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Canadian softball veteran Jeff Ellsworth wants to go out on top

07/17/2015 10:28 EDT | Updated 07/17/2016 05:59 EDT
Jeff Ellsworth would love to go out on top.

The 37-year-old right-fielder from St. Lawrence, P.E.I., plans to retire after Saturday's Pan Am Games gold medal men's softball game in Ajax, Ont.

Ellsworth and his Canadian teammates earned the right to play in the gold medal game with a 2-0 win over Argentina on Friday night.

Venezuela and Argentina will meet at noon Saturday, with the winner facing Canada at 3 p.m. ET.

Ellsworth has mixed feelings about hanging 'em up.

"The competitiveness is still there, but when you look at the state of softball and Canada and all the good young players coming up, it's time," Ellsworth said. "We have a 40-man player pool full of young talent so for myself and a few others it's time."

If Ellsworth is painting himself as one of the old men on the squad, it certainly didn't look that way in the second inning Friday when he made a running over-the-shoulder catch to prevent Argentina from putting a man in scoring position with the score tied 0-0. It was a great play, but not his best of the tournament.

"I caught one actually going over the fence in our second game that would have been a three-run shot," Ellsworth said.

Dream come true

Ellsworth was playing club ball all over North America in 2005 when he got a call asking if he'd like to attend the Canadian National Team's training camp. He made the team and played his first international tournament in Mexico.

During his international career, Ellsworth won a Pan Am silver in 2006 and gold in 2012; a gold at the Three Nations Challenge in 2008, a bronze at the ISF Men's World Championship in 2009 and two weeks ago won a gold medal at the World Championship. He is a six-time Canadian Championship all-star outfielder and a two-time top batter at the national championship tournament.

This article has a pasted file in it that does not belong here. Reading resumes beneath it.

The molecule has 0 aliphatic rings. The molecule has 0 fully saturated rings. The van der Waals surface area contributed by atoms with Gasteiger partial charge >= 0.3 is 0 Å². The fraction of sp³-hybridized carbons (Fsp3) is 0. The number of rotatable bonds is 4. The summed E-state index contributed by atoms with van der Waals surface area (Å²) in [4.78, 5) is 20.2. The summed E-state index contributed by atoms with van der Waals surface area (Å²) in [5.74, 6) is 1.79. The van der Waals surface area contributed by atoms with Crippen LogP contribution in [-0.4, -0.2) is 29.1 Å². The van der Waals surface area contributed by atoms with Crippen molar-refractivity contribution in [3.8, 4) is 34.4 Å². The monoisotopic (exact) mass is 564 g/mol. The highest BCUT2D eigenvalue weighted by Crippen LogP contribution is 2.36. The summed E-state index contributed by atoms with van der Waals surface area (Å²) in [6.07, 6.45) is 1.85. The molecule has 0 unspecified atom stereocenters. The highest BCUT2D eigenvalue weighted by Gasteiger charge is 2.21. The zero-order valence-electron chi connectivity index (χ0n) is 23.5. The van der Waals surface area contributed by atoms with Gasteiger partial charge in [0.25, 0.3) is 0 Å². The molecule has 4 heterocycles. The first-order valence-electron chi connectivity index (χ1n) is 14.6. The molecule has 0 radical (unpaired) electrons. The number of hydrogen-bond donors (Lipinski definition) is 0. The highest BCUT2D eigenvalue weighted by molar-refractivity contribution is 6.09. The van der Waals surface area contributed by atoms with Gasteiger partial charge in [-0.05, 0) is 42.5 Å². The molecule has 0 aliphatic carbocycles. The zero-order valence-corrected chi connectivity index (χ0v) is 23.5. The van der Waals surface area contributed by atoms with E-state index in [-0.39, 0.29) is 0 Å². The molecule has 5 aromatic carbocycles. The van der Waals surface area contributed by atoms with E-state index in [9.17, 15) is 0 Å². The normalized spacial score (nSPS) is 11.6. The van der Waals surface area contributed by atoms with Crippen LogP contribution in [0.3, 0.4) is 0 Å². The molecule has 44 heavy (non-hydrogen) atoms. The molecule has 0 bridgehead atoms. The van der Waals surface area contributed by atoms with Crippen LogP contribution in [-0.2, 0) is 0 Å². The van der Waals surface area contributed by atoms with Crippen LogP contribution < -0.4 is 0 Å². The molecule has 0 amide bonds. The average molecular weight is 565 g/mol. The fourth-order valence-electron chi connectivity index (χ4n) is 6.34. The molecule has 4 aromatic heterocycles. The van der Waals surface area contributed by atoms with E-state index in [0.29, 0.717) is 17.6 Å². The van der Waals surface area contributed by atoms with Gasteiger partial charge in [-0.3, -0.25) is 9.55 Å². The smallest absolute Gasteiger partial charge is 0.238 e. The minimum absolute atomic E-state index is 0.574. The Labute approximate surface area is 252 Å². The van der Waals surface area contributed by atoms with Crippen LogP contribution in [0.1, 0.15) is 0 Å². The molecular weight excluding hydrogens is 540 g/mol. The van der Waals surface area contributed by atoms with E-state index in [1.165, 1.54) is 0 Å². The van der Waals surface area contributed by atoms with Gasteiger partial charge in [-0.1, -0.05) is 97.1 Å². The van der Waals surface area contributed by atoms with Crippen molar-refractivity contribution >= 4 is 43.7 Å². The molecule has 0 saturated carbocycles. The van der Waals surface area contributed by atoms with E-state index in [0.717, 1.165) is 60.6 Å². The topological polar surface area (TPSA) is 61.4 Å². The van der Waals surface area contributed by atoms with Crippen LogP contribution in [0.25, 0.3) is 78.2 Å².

Ellsworth said playing for the national team wasn't even on his radar when he got the call.

"Coming from a small province I was overwhelmed with the opportunity to play for a team in the United States," he said. "It was a dream of mine — kids should always set goals — and one training camp led to another one it just snowballed from there."

He said his involvement with the national team has been life-changing and said he has made softball friends all over the world that he is constantly in touch with.

"With the way technology is now, I have friends in Argentina, Venezuela, Australia and you can talk to them every day and it doesn't cost you anything," Ellsworth said. "Years ago you didn't have that luxury. That's going to be the tough thing about walking away; not getting to see these people anymore."

Really retiring?

 Ellsworth said the softball scene in P.E.I. is growing and he plans to stay heavily involved in the sport upon his retirement as a player. The boys program had a half-decade absence and Ellsworth, who sits on the Softball PEI Board, said it is up and running again with two leagues (Under-12 and Under14) going.

Team Canada coach John Stuart does not believe Ellsworth is actually packing it in.

"He's retired before and come back," Stuart said with a grin. "If we could win gold it would be a nice way for him to go out of the game, but he's still got some years left. He's one of our captains and he's a key component to this team. His play at the plate and in the field is outstanding."

Asked if there is a single moment from his international career he'll always remember, Ellsworth said that's easy. And it wasn't even anything he did.

"It was seeing Devon McCullough pitch two weeks ago in Saskatoon," Ellsworth said. "Here is a hometown boy with 8,000 people sitting in aluminum bleachers and we had just taken the lead over New Zealand. He comes in and shuts the door and there were 8,000 people chanting his name. He struck the last guy out on a change up and the place went nuts. I will never forget it."

Ellsworth believes Canada can win gold Saturday, but takes nothing for granted.

"Our first baseman Steve Mullaley said at the start of the week it's a four- or five-team race now; it's not just Canada and the United States like it used to be," Ellsworth said. "You kind of hope you are going to get there, but you set your goals one stage at a time."

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